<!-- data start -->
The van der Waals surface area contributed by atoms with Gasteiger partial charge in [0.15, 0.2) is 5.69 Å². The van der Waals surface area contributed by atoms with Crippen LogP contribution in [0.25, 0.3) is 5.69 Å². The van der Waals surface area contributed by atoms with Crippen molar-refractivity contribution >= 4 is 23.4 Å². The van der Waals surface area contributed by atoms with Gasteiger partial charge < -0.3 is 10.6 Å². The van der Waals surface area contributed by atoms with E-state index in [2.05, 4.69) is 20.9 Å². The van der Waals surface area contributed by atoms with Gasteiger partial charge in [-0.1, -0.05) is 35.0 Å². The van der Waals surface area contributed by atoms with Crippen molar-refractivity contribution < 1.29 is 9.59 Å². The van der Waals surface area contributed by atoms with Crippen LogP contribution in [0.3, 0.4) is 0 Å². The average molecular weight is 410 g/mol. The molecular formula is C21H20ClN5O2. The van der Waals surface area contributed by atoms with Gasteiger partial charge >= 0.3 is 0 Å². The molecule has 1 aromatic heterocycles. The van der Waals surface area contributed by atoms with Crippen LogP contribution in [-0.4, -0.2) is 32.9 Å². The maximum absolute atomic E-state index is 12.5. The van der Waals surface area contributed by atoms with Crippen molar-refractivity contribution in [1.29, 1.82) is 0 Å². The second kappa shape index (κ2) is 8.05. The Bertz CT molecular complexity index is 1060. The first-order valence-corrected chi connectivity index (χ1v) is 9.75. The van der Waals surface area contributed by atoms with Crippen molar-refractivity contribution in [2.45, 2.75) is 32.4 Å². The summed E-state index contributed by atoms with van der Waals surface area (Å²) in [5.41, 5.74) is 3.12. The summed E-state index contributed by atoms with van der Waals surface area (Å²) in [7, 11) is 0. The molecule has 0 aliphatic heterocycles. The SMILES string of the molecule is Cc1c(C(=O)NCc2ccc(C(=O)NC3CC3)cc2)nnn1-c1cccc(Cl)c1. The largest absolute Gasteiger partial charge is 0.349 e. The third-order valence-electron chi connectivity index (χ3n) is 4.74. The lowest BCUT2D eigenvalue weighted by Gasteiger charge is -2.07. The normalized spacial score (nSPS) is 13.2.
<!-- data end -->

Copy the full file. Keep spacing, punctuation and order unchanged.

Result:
The van der Waals surface area contributed by atoms with Gasteiger partial charge in [0.15, 0.2) is 5.69 Å². The van der Waals surface area contributed by atoms with Crippen LogP contribution in [0.25, 0.3) is 5.69 Å². The van der Waals surface area contributed by atoms with Crippen molar-refractivity contribution >= 4 is 23.4 Å². The van der Waals surface area contributed by atoms with Gasteiger partial charge < -0.3 is 10.6 Å². The van der Waals surface area contributed by atoms with E-state index in [2.05, 4.69) is 20.9 Å². The van der Waals surface area contributed by atoms with Gasteiger partial charge in [-0.1, -0.05) is 35.0 Å². The van der Waals surface area contributed by atoms with Crippen molar-refractivity contribution < 1.29 is 9.59 Å². The van der Waals surface area contributed by atoms with Crippen LogP contribution in [0.3, 0.4) is 0 Å². The average molecular weight is 410 g/mol. The molecular formula is C21H20ClN5O2. The van der Waals surface area contributed by atoms with Gasteiger partial charge >= 0.3 is 0 Å². The molecule has 1 aromatic heterocycles. The van der Waals surface area contributed by atoms with Crippen LogP contribution in [-0.4, -0.2) is 32.9 Å². The maximum absolute atomic E-state index is 12.5. The van der Waals surface area contributed by atoms with Crippen molar-refractivity contribution in [1.29, 1.82) is 0 Å². The second kappa shape index (κ2) is 8.05. The Bertz CT molecular complexity index is 1060. The first-order valence-corrected chi connectivity index (χ1v) is 9.75. The van der Waals surface area contributed by atoms with Crippen molar-refractivity contribution in [2.45, 2.75) is 32.4 Å². The summed E-state index contributed by atoms with van der Waals surface area (Å²) in [5.41, 5.74) is 3.12. The summed E-state index contributed by atoms with van der Waals surface area (Å²) in [7, 11) is 0. The molecule has 0 aliphatic heterocycles. The SMILES string of the molecule is Cc1c(C(=O)NCc2ccc(C(=O)NC3CC3)cc2)nnn1-c1cccc(Cl)c1. The largest absolute Gasteiger partial charge is 0.349 e. The third-order valence-electron chi connectivity index (χ3n) is 4.74. The lowest BCUT2D eigenvalue weighted by Gasteiger charge is -2.07. The normalized spacial score (nSPS) is 13.2.